Dr. Boyle and his team have become experts in understanding and helping Arianna, who is in many ways, a unique patient. Solutions that work for typical patients don’t always work for her. In helping Arianna, they consult with her parents, Valerie and David, and take their opinions and observations seriously.
“What I really appreciate about CHOP is the team approach. As a parent, I feel like I am part of a team.”— Valerie
“I also appreciate their honesty. They admit that they don’t have all the answers; that they don’t know what the future holds for Arianna. But they are determined to provide the best possible care for her, and they don’t give up. If something doesn’t work, they will try something else,” says Valerie.
When treatment with daily enemas started to cause Arianna pain, Dr. Boyle suggested the placement of a cecostomy tube, a tube that feeds into the colon through a small insertion in the lower abdomen. The tube allows the administration of enema fluid and, if needed, other medications in a way that causes less discomfort. That change made a huge difference in the quality of Arianna’s life.
A karaoke queen
To make the regular visits to CHOP more enjoyable, Valerie employs a behavior management technique she calls “karaoke therapy.” Arianna once watched another patient sing in a karaoke session at the Hospital’s Seacrest Studios. When he finished, Arianna asked if she could try it. She put on the headphones, sang, and discovered that she loved it. She left with a DVD of her performance, which she watched over and over again at home.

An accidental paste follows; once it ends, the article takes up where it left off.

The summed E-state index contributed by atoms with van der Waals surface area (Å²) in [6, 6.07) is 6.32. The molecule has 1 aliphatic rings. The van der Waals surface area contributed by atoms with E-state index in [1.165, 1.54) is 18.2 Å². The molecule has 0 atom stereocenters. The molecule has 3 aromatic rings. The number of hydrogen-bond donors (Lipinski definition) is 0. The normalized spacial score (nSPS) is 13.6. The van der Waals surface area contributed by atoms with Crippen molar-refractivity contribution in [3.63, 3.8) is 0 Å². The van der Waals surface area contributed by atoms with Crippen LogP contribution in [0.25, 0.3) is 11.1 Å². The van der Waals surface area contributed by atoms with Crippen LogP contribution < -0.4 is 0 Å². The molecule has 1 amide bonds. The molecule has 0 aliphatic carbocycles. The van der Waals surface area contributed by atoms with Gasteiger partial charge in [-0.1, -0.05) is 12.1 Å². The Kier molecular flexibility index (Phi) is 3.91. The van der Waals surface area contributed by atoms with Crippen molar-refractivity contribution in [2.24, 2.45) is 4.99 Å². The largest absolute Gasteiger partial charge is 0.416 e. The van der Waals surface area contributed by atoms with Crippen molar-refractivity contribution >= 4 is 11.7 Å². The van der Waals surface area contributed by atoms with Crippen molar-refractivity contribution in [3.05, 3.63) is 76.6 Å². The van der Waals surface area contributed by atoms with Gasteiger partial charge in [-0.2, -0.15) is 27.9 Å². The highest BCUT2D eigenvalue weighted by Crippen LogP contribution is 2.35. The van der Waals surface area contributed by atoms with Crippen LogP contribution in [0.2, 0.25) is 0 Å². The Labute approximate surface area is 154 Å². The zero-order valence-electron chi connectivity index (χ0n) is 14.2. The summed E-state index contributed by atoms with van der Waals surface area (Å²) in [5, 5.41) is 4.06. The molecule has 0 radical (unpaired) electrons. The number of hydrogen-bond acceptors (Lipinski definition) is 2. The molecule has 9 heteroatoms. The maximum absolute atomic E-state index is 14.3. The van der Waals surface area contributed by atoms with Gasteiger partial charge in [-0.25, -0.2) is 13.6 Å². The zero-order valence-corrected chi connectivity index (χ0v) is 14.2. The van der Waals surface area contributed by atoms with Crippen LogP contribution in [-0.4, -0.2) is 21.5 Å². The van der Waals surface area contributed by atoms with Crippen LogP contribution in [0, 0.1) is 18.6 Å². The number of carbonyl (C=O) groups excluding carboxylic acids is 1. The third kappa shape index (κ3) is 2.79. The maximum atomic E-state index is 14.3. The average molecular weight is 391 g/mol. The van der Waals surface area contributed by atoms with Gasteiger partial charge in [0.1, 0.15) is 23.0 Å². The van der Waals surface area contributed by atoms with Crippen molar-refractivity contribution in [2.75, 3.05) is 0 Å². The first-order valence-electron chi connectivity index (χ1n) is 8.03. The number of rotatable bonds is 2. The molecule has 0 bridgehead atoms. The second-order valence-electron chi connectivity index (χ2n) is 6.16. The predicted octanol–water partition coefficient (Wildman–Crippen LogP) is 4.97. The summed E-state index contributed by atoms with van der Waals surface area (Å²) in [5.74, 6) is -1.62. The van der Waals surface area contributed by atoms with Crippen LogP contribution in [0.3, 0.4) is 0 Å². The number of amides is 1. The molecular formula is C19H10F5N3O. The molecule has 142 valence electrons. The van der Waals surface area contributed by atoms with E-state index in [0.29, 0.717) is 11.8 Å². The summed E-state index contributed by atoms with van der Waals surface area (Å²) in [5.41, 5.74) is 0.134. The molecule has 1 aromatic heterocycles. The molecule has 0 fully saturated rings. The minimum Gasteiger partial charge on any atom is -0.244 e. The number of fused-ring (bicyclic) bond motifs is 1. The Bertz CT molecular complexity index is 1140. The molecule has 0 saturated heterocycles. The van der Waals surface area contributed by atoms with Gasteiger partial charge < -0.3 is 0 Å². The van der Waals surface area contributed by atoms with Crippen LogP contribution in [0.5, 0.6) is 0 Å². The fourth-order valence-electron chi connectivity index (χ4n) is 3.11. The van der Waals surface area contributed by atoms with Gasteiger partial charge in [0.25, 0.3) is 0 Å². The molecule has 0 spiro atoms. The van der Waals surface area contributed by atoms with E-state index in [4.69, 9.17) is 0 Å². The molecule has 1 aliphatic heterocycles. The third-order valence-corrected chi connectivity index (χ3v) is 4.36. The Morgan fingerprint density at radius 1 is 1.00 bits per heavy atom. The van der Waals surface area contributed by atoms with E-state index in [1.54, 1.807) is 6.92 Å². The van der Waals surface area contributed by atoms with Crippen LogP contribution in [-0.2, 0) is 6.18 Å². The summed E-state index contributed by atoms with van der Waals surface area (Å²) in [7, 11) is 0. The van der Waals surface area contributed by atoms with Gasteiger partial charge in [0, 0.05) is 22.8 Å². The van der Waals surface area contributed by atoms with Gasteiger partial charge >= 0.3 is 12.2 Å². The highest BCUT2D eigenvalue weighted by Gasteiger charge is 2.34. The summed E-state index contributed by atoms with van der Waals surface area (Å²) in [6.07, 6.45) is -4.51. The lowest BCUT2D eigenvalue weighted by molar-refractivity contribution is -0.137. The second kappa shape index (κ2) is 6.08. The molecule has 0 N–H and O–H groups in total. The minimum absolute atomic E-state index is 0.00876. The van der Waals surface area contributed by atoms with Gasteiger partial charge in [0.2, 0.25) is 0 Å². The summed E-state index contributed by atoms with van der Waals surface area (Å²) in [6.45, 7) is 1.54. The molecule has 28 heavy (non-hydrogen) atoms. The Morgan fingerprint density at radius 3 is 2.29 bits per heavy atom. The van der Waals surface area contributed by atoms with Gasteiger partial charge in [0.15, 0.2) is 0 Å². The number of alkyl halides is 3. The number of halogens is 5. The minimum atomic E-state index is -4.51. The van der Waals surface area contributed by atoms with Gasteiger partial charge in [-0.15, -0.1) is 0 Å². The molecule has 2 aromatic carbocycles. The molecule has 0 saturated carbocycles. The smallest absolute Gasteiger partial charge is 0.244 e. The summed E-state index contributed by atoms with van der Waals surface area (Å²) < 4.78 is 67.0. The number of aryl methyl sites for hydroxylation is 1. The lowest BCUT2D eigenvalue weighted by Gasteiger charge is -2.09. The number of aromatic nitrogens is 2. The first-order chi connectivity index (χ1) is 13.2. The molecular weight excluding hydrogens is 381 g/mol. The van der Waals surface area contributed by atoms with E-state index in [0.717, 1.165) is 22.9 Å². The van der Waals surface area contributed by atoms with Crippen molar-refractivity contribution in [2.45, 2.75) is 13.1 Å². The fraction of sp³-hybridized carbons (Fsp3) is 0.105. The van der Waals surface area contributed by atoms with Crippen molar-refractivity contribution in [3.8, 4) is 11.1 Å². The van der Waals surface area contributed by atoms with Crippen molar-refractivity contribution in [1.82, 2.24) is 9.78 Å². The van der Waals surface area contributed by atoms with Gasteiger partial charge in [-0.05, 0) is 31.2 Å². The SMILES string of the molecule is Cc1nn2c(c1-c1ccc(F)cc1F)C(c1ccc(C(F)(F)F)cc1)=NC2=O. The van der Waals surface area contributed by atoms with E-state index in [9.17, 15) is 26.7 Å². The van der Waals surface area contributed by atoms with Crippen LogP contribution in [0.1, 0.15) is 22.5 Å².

Now, Valerie schedules karaoke appointments at the studio to follow Arianna’s medical appointments. “She’s a karaoke queen,” says Valerie. “The day before an appointment, she writes down her list of songs to sing.” So instead of focusing on what can be an uncomfortable medical exam, Arianna is thinking about the karaoke sessions. And that’s what she remembers about the visit to CHOP when she gets home.
Plans for volunteer work
Arianna is about to start another connection with CHOP, as a volunteer. She’ll be trained to help the child life specialists, handing out crayons and other art supplies to young children. “She does volunteer work for other agencies,” says Valerie. “In thinking about other opportunities, CHOP was first in her mind. She’s spent so much time there, it’s like a second home. Now she’ll be able to contribute in a useful way.”
The love for CHOP is a family affair. Arianna’s older sister was also treated at the Hospital as a child and now works with the Connelly Resource Center while she pursues a degree in social work.
“When you have an appointment, you feel like you and your child are the most important people in the world. We have never felt rushed. They have always taken time to answer my questions. And they always focus on the needs of the child. That’s the key. I wish all hospitals were more like CHOP. ”